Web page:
// Returned value is 1 on success (all rounds completed successfully), 0
// otherwise.
fn miller_rabin(rng: *io::stream, x: []word, n: int, t: []word) u32 = {
	// Since x = 3 mod 4, the Miller-Rabin test is simple:
	//  - get a random base a (such that 1 < a < x-1)
	//  - compute z = a^((x-1)/2) mod x
	//  - if z != 1 and z != x-1, the number x is composite
	//
	// We generate bases 'a' randomly with a size which is
	// one bit less than x, which ensures that a < x-1. It
	// is not useful to verify that a > 1 because the probability
	// that we get a value a equal to 0 or 1 is much smaller
	// than the probability of our Miller-Rabin tests not to
	// detect a composite, which is already quite smaller than the
	// probability of the hardware misbehaving and return a
	// composite integer because of some glitch (e.g. bad RAM
	// or ill-timed cosmic ray).

	const tlen = len(t);
	// Compute (x-1)/2 (encoded).
	const xm1d2_len = ((x[0] - (x[0] >> 5)) + 7) >> 3;
	let xm1d2 = (t: *[*]u8)[..xm1d2_len];
	decode(xm1d2, x);

	let cc: uint = 0;
	for (let u = 0z; u < xm1d2_len; u += 1) {
		let w = xm1d2[u];
		xm1d2[u] = (w >> 1) | cc: u8;
		cc = w << 7;
	};

	// We used some words of the provided buffer for (x-1)/2.
	const xm1d2_len_u32 = (xm1d2_len + 3) >> 2;
	let t = t[xm1d2_len_u32..];

	const xlen = (x[0] + 31) >> 5;
	const asize: word = x[0] - 1 - eq0u32(x[0] & 31);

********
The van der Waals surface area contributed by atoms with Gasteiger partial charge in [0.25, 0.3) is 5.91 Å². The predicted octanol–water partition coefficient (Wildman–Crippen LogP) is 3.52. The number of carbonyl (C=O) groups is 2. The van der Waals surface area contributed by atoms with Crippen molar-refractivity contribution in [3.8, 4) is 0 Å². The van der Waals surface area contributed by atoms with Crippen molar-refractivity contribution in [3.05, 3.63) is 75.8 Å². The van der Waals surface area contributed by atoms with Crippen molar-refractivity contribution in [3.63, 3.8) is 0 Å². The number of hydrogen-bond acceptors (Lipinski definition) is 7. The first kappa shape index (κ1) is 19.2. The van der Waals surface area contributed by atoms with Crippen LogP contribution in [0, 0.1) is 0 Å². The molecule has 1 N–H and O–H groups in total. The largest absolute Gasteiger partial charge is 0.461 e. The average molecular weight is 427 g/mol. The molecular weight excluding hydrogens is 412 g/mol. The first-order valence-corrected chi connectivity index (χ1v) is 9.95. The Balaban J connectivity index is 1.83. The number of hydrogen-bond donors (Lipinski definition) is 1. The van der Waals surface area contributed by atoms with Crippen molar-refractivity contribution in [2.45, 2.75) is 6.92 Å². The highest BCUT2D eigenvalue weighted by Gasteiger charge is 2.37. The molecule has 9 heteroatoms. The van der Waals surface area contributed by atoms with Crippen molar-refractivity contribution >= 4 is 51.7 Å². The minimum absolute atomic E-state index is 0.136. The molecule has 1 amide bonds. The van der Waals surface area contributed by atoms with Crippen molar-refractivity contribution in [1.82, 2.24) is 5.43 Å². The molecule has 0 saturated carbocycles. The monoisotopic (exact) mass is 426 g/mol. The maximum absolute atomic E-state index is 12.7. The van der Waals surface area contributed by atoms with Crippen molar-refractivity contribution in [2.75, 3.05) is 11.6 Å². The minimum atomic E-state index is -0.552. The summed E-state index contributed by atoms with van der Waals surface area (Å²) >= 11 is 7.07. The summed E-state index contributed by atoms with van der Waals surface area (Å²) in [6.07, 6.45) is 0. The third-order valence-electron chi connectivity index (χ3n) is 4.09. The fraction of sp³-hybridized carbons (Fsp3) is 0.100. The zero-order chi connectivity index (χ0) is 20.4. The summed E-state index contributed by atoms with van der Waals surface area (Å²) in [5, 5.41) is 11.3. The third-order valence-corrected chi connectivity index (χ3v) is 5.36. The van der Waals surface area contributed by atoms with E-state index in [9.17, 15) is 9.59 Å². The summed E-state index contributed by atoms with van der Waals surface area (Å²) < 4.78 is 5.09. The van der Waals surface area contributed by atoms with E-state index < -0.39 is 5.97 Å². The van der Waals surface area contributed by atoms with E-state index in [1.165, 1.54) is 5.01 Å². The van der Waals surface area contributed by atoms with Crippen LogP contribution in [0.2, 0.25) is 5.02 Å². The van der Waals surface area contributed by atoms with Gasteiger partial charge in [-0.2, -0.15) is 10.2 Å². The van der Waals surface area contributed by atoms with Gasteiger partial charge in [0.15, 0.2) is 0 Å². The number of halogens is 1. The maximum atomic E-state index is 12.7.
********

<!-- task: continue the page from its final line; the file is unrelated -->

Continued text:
const x0i = ninv(x[1]);
	for (n > 0; n -= 1) {
		//uint32_t eq1, eqm1;

		// Generate a random base. We don't need the base to be
		// really uniform modulo x, so we just get a random
		// number which is one bit shorter than x.
		let a = t;
		a[0] = x[0];
		a[xlen] = 0;
		mkrand(rng, a, asize);

		// Compute a^((x-1)/2) mod x. We assume here that the
		// function will not fail (the temporary array is large
		// enough).
		let t2 = t[1 + xlen..];
		if ((len(t2) & 1) != 0) {
			// Since the source array is 64-bit aligned and
			// has an even number of elements (TEMPS), we
			// can use the parity of the remaining length to
			// detect and adjust alignment.
			t2 = t2[1..];
		};

		modpow(a, xm1d2, x, x0i, t2);

		// We must obtain either 1 or x-1. Note that x is odd,
		// hence x-1 differs from x only in its low word (no
		// carry).
		const eq1 = a[1] ^ 1;
		const eqm1 = a[1] ^ (x[1] - 1);
		for (let u: word = 2; u <= xlen; u += 1) {
			eq1 |= a[u];
			eqm1 |= a[u] ^ x[u];